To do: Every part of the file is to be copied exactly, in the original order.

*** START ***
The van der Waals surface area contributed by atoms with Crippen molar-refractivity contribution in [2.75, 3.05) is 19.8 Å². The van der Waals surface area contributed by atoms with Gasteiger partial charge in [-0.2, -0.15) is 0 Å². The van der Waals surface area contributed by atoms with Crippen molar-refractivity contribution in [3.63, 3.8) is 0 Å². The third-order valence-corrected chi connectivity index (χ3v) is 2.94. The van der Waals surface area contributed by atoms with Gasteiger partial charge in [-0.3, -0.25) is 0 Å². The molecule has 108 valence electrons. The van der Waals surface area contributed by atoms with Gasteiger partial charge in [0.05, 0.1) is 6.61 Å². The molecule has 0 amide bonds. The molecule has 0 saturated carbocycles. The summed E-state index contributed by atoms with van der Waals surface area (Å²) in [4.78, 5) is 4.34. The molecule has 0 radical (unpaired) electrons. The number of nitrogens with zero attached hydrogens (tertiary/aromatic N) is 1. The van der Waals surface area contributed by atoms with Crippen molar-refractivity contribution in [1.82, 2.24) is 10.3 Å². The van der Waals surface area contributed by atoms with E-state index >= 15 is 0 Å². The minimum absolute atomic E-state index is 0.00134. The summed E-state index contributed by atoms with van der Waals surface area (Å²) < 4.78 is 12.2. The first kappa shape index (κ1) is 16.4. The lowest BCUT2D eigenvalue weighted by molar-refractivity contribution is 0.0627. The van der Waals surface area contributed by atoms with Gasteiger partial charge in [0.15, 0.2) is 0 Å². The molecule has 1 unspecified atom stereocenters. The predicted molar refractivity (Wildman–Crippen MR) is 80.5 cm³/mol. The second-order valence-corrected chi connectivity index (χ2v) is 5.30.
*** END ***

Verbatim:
The van der Waals surface area contributed by atoms with Crippen molar-refractivity contribution in [2.75, 3.05) is 19.8 Å². The van der Waals surface area contributed by atoms with Gasteiger partial charge in [-0.2, -0.15) is 0 Å². The van der Waals surface area contributed by atoms with Crippen molar-refractivity contribution in [3.63, 3.8) is 0 Å². The third-order valence-corrected chi connectivity index (χ3v) is 2.94. The van der Waals surface area contributed by atoms with Gasteiger partial charge in [-0.3, -0.25) is 0 Å². The molecule has 108 valence electrons. The van der Waals surface area contributed by atoms with Gasteiger partial charge in [0.05, 0.1) is 6.61 Å². The molecule has 0 amide bonds. The molecule has 0 saturated carbocycles. The summed E-state index contributed by atoms with van der Waals surface area (Å²) in [4.78, 5) is 4.34. The molecule has 0 radical (unpaired) electrons. The number of nitrogens with zero attached hydrogens (tertiary/aromatic N) is 1. The van der Waals surface area contributed by atoms with Crippen molar-refractivity contribution in [1.82, 2.24) is 10.3 Å². The van der Waals surface area contributed by atoms with E-state index >= 15 is 0 Å². The minimum absolute atomic E-state index is 0.00134. The summed E-state index contributed by atoms with van der Waals surface area (Å²) < 4.78 is 12.2. The first kappa shape index (κ1) is 16.4. The lowest BCUT2D eigenvalue weighted by molar-refractivity contribution is 0.0627. The van der Waals surface area contributed by atoms with Gasteiger partial charge in [0.15, 0.2) is 0 Å². The molecule has 1 unspecified atom stereocenters. The predicted molar refractivity (Wildman–Crippen MR) is 80.5 cm³/mol. The second-order valence-corrected chi connectivity index (χ2v) is 5.30.